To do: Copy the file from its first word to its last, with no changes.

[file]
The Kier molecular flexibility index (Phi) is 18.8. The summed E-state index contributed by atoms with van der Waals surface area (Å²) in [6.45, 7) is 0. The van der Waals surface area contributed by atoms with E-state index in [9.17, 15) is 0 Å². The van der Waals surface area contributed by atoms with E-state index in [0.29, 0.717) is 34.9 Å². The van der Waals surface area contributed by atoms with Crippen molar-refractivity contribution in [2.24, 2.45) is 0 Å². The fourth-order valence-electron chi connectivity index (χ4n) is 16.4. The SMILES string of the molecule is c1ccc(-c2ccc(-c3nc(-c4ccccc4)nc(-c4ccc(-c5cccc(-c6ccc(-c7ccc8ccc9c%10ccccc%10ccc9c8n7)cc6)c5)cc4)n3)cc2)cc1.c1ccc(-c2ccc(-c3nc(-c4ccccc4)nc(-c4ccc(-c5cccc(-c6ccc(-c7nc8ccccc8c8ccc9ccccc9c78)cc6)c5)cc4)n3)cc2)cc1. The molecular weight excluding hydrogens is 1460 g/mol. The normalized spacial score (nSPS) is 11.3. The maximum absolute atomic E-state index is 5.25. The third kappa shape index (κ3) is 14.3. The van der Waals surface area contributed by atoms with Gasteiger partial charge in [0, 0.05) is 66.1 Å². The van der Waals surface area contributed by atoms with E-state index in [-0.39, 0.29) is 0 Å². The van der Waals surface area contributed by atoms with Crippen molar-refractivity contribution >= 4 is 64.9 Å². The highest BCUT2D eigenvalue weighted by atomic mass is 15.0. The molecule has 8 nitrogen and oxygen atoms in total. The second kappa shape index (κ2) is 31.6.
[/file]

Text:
The Kier molecular flexibility index (Phi) is 18.8. The summed E-state index contributed by atoms with van der Waals surface area (Å²) in [6.45, 7) is 0. The van der Waals surface area contributed by atoms with E-state index in [9.17, 15) is 0 Å². The van der Waals surface area contributed by atoms with E-state index in [0.29, 0.717) is 34.9 Å². The van der Waals surface area contributed by atoms with Crippen molar-refractivity contribution in [2.24, 2.45) is 0 Å². The fourth-order valence-electron chi connectivity index (χ4n) is 16.4. The SMILES string of the molecule is c1ccc(-c2ccc(-c3nc(-c4ccccc4)nc(-c4ccc(-c5cccc(-c6ccc(-c7ccc8ccc9c%10ccccc%10ccc9c8n7)cc6)c5)cc4)n3)cc2)cc1.c1ccc(-c2ccc(-c3nc(-c4ccccc4)nc(-c4ccc(-c5cccc(-c6ccc(-c7nc8ccccc8c8ccc9ccccc9c78)cc6)c5)cc4)n3)cc2)cc1. The molecular weight excluding hydrogens is 1460 g/mol. The normalized spacial score (nSPS) is 11.3. The maximum absolute atomic E-state index is 5.25. The third kappa shape index (κ3) is 14.3. The van der Waals surface area contributed by atoms with Gasteiger partial charge in [0, 0.05) is 66.1 Å². The van der Waals surface area contributed by atoms with E-state index in [-0.39, 0.29) is 0 Å². The van der Waals surface area contributed by atoms with Crippen molar-refractivity contribution >= 4 is 64.9 Å². The highest BCUT2D eigenvalue weighted by atomic mass is 15.0. The molecule has 8 nitrogen and oxygen atoms in total. The second kappa shape index (κ2) is 31.6.